Jeramey Jannene
Eyes on Milwaukee

Bucks Live Block Eliminates Performance Space

Revisions also aim to improve urban feel of area.

By - Dec 12th, 2017 03:24 pm
New Live Block design. Rendering by Rinka Chung Architecture.

New Live Block design. Rendering by Rinka Chung Architecture.

The Milwaukee Bucks are modifying their plans for the “Live Block” entertainment center associated with the new arena. The three-building complex is intended to facilitate a connection between the arena, new plaza and nearby Old World Third Street entertainment district. The complex is planned to include a number of commercial spaces for bars and restaurants oriented around a series of pedestrian pathways and the large plaza.

The revised proposal came before the Common Council’s Zoning, Neighborhoods & Development Committee Tuesday morning.

The biggest change presented by the team’s project architect, Rinka Chung Architecture, is a reduction in the height and size of the northern most building in the complex. The Bucks reduced its size after meeting with a number of prospective tenants. Team vice president Alex Lasry said that the team hopes to announce tenants after the new year. “Things just start to slow down as we get closer to the holiday,” Lasry told the committee.

Previous Live Block design. Rendering by Rinka Chung Architecture.

Previous Live Block design. Rendering by Rinka Chung Architecture.

Lasry did clarify that the building’s downsizing won’t reduce the number of tenants in the building. “We are not lowering the amount of floors in the building because of potential tenant interest. We actually had very robust interest in this building and are close to being able to sign a lease for it.”

Lasry and architect Matt Rinka tell Urban Milwaukee that the new design has also eliminated a performance space on the third and fourth floors. The potential tenants they’re engaging don’t require such a space. The change reduces the building in size from 53,950 square feet to 26,126 square feet. But with that change, the design of the building has been modified to maintain the height as much as possible, reducing the height by only 10 feet. “We want to keep that kind of urban feel and keep that height,” Lasry said.

The changes drew the support of the committee. Alderman Nik Kovac said “I think it’s better.” Kovac asked about the changes in the design, which moves a large glassy atrium, rendered with brew kettles, from facing west to facing north along W. Juneau Ave. This change expands the plaza and makes it more inviting for visitors from the north.

Rinka Chung project director Audry Grill told the committee “We feel that it’s just better urban design principles in terms of the clarity of the entries and the flow around the elements.” She noted the revised plan now includes more outdoor balcony space overlooking the plaza. The relocation of the space envisioned for kettles also expands on the permeability of the buildings, enhancing the indoor-outdoor connection between the plaza and buildings.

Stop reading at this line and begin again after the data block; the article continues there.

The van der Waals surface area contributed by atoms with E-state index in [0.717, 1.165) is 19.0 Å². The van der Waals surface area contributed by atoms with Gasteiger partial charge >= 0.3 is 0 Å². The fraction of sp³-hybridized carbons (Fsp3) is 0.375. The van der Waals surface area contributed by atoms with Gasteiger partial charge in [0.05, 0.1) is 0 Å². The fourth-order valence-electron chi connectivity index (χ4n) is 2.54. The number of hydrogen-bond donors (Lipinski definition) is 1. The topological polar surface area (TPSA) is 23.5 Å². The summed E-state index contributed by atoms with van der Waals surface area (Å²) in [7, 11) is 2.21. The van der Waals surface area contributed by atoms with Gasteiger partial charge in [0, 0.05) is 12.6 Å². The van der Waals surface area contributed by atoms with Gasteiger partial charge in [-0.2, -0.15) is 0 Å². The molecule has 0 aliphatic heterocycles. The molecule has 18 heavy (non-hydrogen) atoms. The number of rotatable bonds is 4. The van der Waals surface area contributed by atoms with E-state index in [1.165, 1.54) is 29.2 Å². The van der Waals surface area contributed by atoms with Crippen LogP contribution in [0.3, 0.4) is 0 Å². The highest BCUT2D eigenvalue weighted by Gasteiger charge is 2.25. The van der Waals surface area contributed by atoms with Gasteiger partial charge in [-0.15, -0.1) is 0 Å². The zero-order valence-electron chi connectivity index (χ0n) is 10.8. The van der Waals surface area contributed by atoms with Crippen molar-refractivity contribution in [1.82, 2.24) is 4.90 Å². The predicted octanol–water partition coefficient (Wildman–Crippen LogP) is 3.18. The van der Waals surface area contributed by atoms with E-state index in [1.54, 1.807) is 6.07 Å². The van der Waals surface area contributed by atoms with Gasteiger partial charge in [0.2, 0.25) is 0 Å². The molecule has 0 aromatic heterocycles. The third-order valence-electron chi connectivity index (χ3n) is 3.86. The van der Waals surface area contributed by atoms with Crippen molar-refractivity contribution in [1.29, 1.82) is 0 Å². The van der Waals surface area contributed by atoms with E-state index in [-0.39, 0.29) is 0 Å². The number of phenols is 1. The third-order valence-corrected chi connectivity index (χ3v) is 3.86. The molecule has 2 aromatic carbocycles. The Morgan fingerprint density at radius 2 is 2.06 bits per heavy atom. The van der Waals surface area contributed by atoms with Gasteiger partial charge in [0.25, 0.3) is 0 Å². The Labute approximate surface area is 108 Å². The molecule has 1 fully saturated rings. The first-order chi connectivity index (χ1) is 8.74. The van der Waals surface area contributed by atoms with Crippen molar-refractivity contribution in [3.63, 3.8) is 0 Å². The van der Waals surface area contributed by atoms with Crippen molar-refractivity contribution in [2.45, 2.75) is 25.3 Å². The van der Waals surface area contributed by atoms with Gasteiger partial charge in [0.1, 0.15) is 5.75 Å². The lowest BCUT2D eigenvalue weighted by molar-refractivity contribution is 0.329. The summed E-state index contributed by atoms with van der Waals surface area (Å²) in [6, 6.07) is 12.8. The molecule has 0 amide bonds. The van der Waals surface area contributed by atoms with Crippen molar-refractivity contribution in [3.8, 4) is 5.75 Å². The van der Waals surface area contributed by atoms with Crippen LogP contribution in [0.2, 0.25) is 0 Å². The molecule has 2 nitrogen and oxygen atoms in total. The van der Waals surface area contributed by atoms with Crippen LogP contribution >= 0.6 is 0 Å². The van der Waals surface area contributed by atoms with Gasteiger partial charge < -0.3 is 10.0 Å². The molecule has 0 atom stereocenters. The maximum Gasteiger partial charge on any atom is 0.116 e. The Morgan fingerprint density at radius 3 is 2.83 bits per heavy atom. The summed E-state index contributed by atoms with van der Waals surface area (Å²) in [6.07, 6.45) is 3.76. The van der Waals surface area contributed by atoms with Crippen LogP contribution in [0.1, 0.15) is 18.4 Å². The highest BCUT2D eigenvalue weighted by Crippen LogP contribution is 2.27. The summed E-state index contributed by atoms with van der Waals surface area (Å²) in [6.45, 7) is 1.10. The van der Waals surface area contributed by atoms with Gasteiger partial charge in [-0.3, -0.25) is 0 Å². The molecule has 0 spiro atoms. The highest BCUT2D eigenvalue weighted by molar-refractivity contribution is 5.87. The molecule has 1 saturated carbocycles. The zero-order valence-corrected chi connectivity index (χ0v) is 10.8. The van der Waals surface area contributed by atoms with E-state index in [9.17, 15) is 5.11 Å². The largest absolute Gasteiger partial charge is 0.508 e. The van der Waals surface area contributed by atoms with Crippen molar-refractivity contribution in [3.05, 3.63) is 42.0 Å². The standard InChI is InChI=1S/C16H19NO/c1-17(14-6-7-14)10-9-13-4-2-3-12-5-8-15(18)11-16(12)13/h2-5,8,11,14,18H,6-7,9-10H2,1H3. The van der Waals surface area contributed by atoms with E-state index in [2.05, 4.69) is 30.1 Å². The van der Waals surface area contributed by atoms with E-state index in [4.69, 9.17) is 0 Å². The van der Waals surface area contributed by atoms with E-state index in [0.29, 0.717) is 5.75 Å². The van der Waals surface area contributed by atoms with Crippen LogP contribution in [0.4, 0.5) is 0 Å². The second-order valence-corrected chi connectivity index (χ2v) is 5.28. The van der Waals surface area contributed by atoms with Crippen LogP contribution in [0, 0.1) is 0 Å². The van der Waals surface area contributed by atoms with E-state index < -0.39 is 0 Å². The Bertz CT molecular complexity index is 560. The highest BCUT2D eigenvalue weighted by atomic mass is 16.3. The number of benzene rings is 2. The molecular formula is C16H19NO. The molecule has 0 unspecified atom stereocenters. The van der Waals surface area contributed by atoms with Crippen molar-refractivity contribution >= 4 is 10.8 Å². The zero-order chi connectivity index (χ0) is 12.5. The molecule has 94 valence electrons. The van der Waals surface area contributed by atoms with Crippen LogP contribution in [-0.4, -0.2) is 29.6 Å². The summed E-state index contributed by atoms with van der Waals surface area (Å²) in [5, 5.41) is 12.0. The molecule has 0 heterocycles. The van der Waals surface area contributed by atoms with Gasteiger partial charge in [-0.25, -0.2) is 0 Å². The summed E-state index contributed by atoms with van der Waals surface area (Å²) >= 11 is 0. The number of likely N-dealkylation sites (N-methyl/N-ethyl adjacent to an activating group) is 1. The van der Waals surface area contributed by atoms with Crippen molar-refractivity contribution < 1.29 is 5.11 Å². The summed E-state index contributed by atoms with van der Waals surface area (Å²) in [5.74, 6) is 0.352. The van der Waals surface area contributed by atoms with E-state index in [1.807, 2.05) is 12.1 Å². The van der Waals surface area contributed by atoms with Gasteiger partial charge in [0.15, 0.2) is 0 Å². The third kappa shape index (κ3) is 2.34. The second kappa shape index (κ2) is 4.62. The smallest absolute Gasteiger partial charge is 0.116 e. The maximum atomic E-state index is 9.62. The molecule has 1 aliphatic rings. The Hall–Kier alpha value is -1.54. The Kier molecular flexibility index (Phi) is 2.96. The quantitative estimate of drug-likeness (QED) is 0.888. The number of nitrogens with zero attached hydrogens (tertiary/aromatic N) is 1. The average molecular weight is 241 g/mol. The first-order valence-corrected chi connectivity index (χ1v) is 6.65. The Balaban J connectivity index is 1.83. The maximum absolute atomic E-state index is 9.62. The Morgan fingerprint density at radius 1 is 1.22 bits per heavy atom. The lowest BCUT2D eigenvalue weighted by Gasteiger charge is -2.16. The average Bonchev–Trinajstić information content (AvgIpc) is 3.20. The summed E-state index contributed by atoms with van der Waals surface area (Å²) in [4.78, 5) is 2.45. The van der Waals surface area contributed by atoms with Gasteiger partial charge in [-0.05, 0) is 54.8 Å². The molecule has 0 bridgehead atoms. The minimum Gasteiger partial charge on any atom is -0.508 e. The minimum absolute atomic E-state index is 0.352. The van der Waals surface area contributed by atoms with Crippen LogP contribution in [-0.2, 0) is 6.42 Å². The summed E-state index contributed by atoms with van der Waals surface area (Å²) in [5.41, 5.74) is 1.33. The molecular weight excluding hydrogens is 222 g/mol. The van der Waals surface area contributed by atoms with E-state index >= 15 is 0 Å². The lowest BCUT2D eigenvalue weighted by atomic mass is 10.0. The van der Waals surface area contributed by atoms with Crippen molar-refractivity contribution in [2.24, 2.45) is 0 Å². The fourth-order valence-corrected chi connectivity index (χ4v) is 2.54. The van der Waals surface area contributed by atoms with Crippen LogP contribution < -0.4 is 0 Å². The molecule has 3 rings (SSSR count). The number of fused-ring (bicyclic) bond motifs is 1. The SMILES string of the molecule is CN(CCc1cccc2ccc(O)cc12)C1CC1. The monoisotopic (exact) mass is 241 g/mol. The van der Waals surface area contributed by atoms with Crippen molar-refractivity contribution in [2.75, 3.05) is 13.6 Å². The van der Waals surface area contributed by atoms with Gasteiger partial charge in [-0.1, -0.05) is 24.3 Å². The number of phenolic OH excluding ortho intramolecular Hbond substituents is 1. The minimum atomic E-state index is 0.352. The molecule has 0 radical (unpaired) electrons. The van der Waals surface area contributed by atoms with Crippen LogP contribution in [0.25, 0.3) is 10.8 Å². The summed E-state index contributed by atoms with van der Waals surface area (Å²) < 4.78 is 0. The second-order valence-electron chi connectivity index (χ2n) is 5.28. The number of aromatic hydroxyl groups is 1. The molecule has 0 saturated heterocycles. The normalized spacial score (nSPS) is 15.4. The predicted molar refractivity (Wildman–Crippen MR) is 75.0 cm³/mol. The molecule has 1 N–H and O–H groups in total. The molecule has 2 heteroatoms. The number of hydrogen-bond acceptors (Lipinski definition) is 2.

Committee chair Jim Bohl said “I actually think that in some ways this was a blessing in disguise.” Bohl praised the move to add more green space to the plaza and encouraged more of it.

Both Kovac and Bohl pushed for a water feature to be included with the plaza. Lasry told the committee its something they’re looking to include. “A water feature that is actually usable is a great way to bring families down, especially during the day,” Lasry said.

At the City Plan Commission hearing on the matter, team consultant Blair Williams told the commissioners “We think it’s a very symbiotic process between the buildings and the plaza.” He said the team intends to have “substantial” programming on the plaza, which along with the tenants in the Live Block will drive interest to the space outside of when the arena is being used.

A farmers market is among many possible uses for the space, with Williams noting they’re exploring all the requirements to accommodate one, including power outlets and mounting infrastructure.

The committee unanimously approved the changes. The proposed change must next go before the entire Common Council.

These changes come after the team recently secured approval for a connector piece to link the entertainment complex with N. Old World Third St. The team owns lots on both sides of Ugly’s Pub on 1125 N. Old World Third St., and has plans to turn the northernmost lot into a beer garden and public alley. Plans have yet to be released for the southern lot.

Site preparation work for the complex is underway. The team intends to open the Live Block in early 2019. The team had originally planned to open the complex alongside the new arena in the summer of 2018.


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4 thoughts on “Eyes on Milwaukee: Bucks Live Block Eliminates Performance Space”

  1. Urbanisto says:

    Great reporting on the north building, but what’s the status of the other two buildings closer to Highland? The rendering seem to almost intentionally skirt them. Are the Bucks saying anything about changes there or are those buildings being delayed for a future phase, when they hope more tenant demand will materialize??

  2. Jeramey Jannene says:

    @Urbanisto – They’re unaffected by the modification. Their design is governed by a detailed plan development zoning package. The Bucks haven’t indicated that they would build the complex in phases, but that seems unlikely given the size of the buildings.

  3. Urbanisto says:

    Ok, that’s good. The other buildings seem pretty critical to creating an inviting passage to Third Street. Thanks.

  4. Justin says:

    The grandeur of this entertainment district is finally becoming more realistic. Don’t tear down the Bradley Center. It’s going to be an empty lot for a long time. Use it for concerts and what not until we can get an NHL team. That place is a paid off asset!

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